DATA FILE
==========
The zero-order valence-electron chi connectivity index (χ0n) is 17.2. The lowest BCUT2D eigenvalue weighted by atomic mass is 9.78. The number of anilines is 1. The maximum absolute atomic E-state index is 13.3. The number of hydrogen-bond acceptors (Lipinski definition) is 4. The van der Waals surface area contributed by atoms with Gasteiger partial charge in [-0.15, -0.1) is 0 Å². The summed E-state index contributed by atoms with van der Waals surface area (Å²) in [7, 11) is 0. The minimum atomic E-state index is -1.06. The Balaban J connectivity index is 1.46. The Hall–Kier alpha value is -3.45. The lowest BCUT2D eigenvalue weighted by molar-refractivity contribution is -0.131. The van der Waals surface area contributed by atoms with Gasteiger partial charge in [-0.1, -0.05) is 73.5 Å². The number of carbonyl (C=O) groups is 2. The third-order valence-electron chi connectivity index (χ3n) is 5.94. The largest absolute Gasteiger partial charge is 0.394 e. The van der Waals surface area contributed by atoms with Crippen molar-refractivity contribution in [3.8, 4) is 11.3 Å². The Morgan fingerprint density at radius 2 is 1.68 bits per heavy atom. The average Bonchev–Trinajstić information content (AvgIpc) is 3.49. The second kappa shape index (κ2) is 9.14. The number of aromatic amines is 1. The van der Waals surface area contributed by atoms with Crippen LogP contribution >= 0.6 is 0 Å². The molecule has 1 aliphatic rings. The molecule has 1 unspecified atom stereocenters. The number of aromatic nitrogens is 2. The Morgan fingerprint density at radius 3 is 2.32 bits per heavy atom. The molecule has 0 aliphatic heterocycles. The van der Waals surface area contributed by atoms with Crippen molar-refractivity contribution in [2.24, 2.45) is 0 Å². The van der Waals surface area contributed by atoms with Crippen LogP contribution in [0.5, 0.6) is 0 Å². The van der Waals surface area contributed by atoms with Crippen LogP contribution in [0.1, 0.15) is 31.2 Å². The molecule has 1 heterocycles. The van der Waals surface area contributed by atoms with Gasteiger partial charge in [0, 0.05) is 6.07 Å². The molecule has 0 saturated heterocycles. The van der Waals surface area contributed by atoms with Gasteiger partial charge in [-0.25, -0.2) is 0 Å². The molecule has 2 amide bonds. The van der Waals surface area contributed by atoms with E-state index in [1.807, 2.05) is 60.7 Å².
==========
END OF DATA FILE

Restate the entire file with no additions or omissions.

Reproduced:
The zero-order valence-electron chi connectivity index (χ0n) is 17.2. The lowest BCUT2D eigenvalue weighted by atomic mass is 9.78. The number of anilines is 1. The maximum absolute atomic E-state index is 13.3. The number of hydrogen-bond acceptors (Lipinski definition) is 4. The van der Waals surface area contributed by atoms with Gasteiger partial charge in [-0.15, -0.1) is 0 Å². The summed E-state index contributed by atoms with van der Waals surface area (Å²) in [7, 11) is 0. The minimum atomic E-state index is -1.06. The Balaban J connectivity index is 1.46. The Hall–Kier alpha value is -3.45. The lowest BCUT2D eigenvalue weighted by molar-refractivity contribution is -0.131. The van der Waals surface area contributed by atoms with Gasteiger partial charge in [-0.1, -0.05) is 73.5 Å². The number of carbonyl (C=O) groups is 2. The third-order valence-electron chi connectivity index (χ3n) is 5.94. The largest absolute Gasteiger partial charge is 0.394 e. The van der Waals surface area contributed by atoms with Crippen molar-refractivity contribution in [3.8, 4) is 11.3 Å². The Morgan fingerprint density at radius 2 is 1.68 bits per heavy atom. The average Bonchev–Trinajstić information content (AvgIpc) is 3.49. The second kappa shape index (κ2) is 9.14. The number of aromatic amines is 1. The van der Waals surface area contributed by atoms with Crippen LogP contribution >= 0.6 is 0 Å². The molecule has 1 aliphatic rings. The molecule has 1 unspecified atom stereocenters. The number of aromatic nitrogens is 2. The Morgan fingerprint density at radius 3 is 2.32 bits per heavy atom. The molecule has 0 aliphatic heterocycles. The van der Waals surface area contributed by atoms with Crippen molar-refractivity contribution in [2.24, 2.45) is 0 Å². The van der Waals surface area contributed by atoms with Crippen LogP contribution in [0.5, 0.6) is 0 Å². The van der Waals surface area contributed by atoms with Crippen LogP contribution in [0.1, 0.15) is 31.2 Å². The molecule has 1 heterocycles. The van der Waals surface area contributed by atoms with Gasteiger partial charge in [0, 0.05) is 6.07 Å². The molecule has 0 saturated heterocycles. The van der Waals surface area contributed by atoms with Gasteiger partial charge in [-0.25, -0.2) is 0 Å². The molecule has 2 amide bonds. The van der Waals surface area contributed by atoms with E-state index in [1.807, 2.05) is 60.7 Å².